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Introducing Laura Sivess | Identification Trainers for the Future

Laura Sivess joined the ID Trainers group a little late, following the sad departure of another trainee, Billy, from the programme. That did however leave us with an opportunity to offer the place to our reserve candidate and we are delighted that Laura was able to accept at such short notice. Laura joined us at the start of April and was thrown rather unceremoniously into the Fieldwork First Aid course that the trainees were on. However, she almost instantaneously fitted in well with the established group of trainees.

I came somewhat late to the party beginning a month after my fellow trainees. How did this come to be, I hear you ask? One fateful Wednesday afternoon I received an email and then a call, a place had become available, would I like to take it? Heart thumping, there was no question – of course!

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Laura Sivess

Like many of us I’ve always had an innate interest in the plants and animals we share our planet with. I’m told as a child I would gaze up at every canopy of leaves we passed and well, I guess I’ve never really stopped. I enjoy watching the sun illuminate the translucent leaves, the insects crawling on the bark, it’s tangible, it’s important and it’s in trouble.

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Hedgerow spring in the Wildlife Garden | UK Wildlife

At this time of year, we find a ‘first flower’ of the season almost every day. Last week, a guelder-rose (Viburnum opulus) I had been watching closely in one of the hedges came into flower (nearly a month earlier than last year) and on the bank below it a columbine (Aquilegia vulgaris) came into flower joining greater stitchwort (Stellaria holostea) wood millet (Milium effusum) and red campion (Silene dioica).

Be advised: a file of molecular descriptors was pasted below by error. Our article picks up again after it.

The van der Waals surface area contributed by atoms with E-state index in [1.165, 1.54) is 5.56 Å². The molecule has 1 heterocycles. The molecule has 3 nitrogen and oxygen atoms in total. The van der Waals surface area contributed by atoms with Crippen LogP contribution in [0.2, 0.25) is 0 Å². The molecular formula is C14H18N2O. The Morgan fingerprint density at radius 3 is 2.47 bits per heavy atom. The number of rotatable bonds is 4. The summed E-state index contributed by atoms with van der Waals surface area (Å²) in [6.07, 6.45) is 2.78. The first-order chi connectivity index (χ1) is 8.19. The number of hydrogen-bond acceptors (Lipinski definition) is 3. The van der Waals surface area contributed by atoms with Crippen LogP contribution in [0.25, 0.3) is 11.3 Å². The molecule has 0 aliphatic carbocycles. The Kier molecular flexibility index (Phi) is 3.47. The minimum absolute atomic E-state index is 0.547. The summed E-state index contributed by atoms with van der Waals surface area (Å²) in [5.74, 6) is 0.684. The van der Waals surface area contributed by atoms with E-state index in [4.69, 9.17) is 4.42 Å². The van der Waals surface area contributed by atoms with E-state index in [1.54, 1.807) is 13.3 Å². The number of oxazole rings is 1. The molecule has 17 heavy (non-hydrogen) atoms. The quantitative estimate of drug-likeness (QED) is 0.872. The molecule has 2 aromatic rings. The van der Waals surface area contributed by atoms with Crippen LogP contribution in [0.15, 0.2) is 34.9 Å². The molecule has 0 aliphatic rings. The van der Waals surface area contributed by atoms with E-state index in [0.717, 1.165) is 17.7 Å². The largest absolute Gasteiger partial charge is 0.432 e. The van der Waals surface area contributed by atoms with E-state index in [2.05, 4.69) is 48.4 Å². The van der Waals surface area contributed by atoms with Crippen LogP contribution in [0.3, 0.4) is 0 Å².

Photo with a circle of emerging white flowers in the centre surrounding buds, with green leaves in the background.

Guelder-rose in blossom

Just a couple of months ago when these plants were not even in bud we were completing our winter coppicing and hedge-laying programme. Coppicing continues on rotation. Some of the coppiced hazel is used for stakes and binders for hedges as illustrated below.

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Introducing Matt Harrow | Identification Trainers for the Future

The next new trainee from our Identification Trainers for the Future project is Matt Harrow. Matt has a passion for a subject many may not initially share – Diptera (the true flies), but having started out identifying the more charismatic hoverflies, his interest quickly extended to some of the more unusual groups within this diverse and fascinating Order and he hopes to pursue this interest through the traineeship with the help of our colleagues in the Diptera team.

I can’t remember a time when I haven’t had the urge to get outside and see the wonders of the natural world. For the most part my forays into nature have simply focused on being in the landscape with next to no interest in the smaller things; the plants, birds and insects which do in fact make the place what it is.

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Matt Harrow

It was only whilst studying for a degree in countryside conservation at Aberystwyth when I really started to look at the bounty of life all around. My final year project was decided after scrolling through social media and seeing all the wonderful photos people had posted of Hoverflies, after a few emails to the recording scheme organiser I had a solid title and lots of data to play with! The only problem now was that I knew next to nothing about this fascinating group of flies so off I embarked on some serious reading, realising soon enough not only the vast amount of information there is to take in but also how much is unknown and the opportunities for discovery.